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Luke Williams

Professor and Executive Director of the Berkley Center for Innovation & Entrepreneurship at NYU's Stern School of Business; Author of Disrupt: Think the Unthinkable to Spark Transformation in Your Business

Travels From:
New York
Fee Range:
$15,000 - $25,000

Featured Videos

Luke Williams TEDx: Ideas are the Recipes

Disruptive Trends with Luke Williams at HPE Discover 20 ...

Speaker Resources

  •  Luke  Williams
  •  Luke  Williams

Bio

At some time, someone somewhere is going to disrupt your entire industry. Shouldn’t it be you? Luke Williams, author and globally recognized authority on innovation leadership, reveals a way of thinking that has the power to transform your business and stay ahead of the game. Luke Williams is one of the world’s leading management thinkers on innovation strategy and leadership. He has worked with leading companies across the globe and is a dynamic and sought-after keynote speaker, having lectured in 21 countries and addressed the United Nations General Assembly and the World Innovation Forum.

Williams is Professor of Innovation at NYU Stern School of Business; Founder and Executive Director of the W.R. Berkley Innovation Labs; and a Fellow at Frog Design—one of the world's most influential product strategy and design firms. He is the inventor of 30+ U.S. patents and has designed more than 100 products in industries ranging from transportation to finance, and healthcare to consumer electronics.

His views are regularly featured in media ranging from Bloomberg BusinessWeek and Fast Company to The Wall Street Journal and The Economist. He is the author of the international bestseller, Disrupt: Think the Unthinkable to Spark Transformation in Your Business.

Speech Topics

Successful companies operating in mature industries that embrace incremental

change find themselves on a path that gets narrower and narrower. Eventually,

they reach the end of the path, and by then, their customers have forsaken them

for a new offering that nobody saw coming. In cases where companies do take

disruptive risks, it’s often because they’re backed into a corner and there’s no

other choice.

But companies that try to differentiate themselves by focusing on incremental

innovation instead of game-changing, disruptive innovation will differentiate

themselves right out of business. They simply cannot afford to wait until they get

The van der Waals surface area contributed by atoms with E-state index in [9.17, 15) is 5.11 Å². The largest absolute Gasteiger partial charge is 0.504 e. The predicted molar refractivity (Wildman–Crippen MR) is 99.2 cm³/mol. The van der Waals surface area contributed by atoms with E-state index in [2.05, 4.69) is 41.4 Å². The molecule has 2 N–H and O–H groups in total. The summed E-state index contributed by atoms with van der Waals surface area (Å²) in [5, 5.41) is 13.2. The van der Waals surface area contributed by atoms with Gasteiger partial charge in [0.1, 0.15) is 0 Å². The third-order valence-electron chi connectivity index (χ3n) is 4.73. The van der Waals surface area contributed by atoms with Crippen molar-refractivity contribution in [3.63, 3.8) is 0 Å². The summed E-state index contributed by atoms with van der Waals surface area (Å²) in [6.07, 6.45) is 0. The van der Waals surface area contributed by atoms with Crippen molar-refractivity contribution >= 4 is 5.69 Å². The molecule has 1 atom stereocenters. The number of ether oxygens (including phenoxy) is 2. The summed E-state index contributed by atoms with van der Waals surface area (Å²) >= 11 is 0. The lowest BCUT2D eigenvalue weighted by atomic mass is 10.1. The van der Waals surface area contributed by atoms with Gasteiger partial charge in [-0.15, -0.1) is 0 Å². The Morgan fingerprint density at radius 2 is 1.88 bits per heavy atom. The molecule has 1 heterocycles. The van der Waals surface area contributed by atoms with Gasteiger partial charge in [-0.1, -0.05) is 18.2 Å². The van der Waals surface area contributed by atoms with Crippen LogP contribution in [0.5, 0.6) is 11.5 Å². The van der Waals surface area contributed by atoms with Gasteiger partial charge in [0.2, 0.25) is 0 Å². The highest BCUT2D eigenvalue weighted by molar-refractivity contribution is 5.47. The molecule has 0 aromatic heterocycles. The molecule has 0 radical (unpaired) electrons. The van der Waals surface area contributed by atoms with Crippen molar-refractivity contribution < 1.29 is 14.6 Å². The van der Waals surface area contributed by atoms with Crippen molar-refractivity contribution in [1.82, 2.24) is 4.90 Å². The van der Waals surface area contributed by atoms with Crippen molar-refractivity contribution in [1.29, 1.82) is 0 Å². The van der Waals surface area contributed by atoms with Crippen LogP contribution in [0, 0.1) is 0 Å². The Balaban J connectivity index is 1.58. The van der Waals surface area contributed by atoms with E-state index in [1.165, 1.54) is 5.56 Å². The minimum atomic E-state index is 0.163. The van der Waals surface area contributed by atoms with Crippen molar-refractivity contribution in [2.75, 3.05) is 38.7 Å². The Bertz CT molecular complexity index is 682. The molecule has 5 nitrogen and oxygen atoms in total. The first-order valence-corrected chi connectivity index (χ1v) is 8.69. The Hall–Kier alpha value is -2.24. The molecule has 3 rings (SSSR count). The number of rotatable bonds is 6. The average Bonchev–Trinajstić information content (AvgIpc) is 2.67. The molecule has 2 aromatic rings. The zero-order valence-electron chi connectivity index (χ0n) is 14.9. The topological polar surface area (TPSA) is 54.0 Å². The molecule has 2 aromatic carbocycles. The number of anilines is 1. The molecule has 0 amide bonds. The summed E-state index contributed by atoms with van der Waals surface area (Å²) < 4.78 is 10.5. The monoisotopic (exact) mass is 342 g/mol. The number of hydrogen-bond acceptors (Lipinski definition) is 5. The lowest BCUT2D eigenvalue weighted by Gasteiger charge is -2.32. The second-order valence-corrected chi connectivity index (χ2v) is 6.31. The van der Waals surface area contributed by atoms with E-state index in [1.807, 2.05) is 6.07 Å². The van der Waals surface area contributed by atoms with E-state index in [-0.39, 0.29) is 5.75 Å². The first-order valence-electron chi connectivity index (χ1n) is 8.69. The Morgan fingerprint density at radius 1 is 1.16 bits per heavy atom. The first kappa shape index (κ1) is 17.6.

backed into a corner. Companies need to be consistently making bold moves, even at the very peak of their success. It is an essential skill for anyone in

business, from a small start-up to a global corporation, with the desire to

transform organizational processes and behaviors, and ask, “Why hadn’t we ever thought about our business and industry this way before?”


What does it take to be a disruptive leader? Do you need to be a brilliant agitator

like Steve Jobs? A driven workaholic with a passion to change the world like

Tesla’s Elon Musk? Sure, CEOs like that get a lot of press, but there’s more to

success than being loud and charismatic. Truly disruptive leaders are like Master

Chefs on a cooking show, always looking for ways to take existing ingredients—

the same ones everyone else has access to—and combine them in unique ways.

Those new recipes are a type of investment capital: the more you have, the

better. Of course, not all of them will succeed. But disruptive thinking and

leadership is less about the success of any one idea and more about putting your

business in a position where you have more new ideas to spend than your

competition does. Most importantly, being a disruptive leader is about creating a culture where everyone values new recipes. Because if you want to build a

disruptive organization, you first have to build more disruptive leaders.


As much as we might desire it, the future we face will not be predictable. We are

living in a fast-changing and uncertain time and we are entering this new global

order with a way of seeing and thinking better suited for a world now several

centuries behind us. A world that could be explained in simpler terms, when you

could expect and carefully plan for gradual shifts in the status quo.

But the scale of the challenges we face and the accelerating speed of innovation

in Artificial Intelligence (AI), the Internet of Things (IoT), and Biotechnology

demands a new way of opening minds to unconventional strategies. Winning

organizations in the next decade will need to incorporate a steady stream of

disruptive technologies to stay ahead of the game—technologies that will force

them to rethink the habits that have made them successful in the past, and

challenge the conventional wisdom that has defined the competitive dynamics of

their industry.


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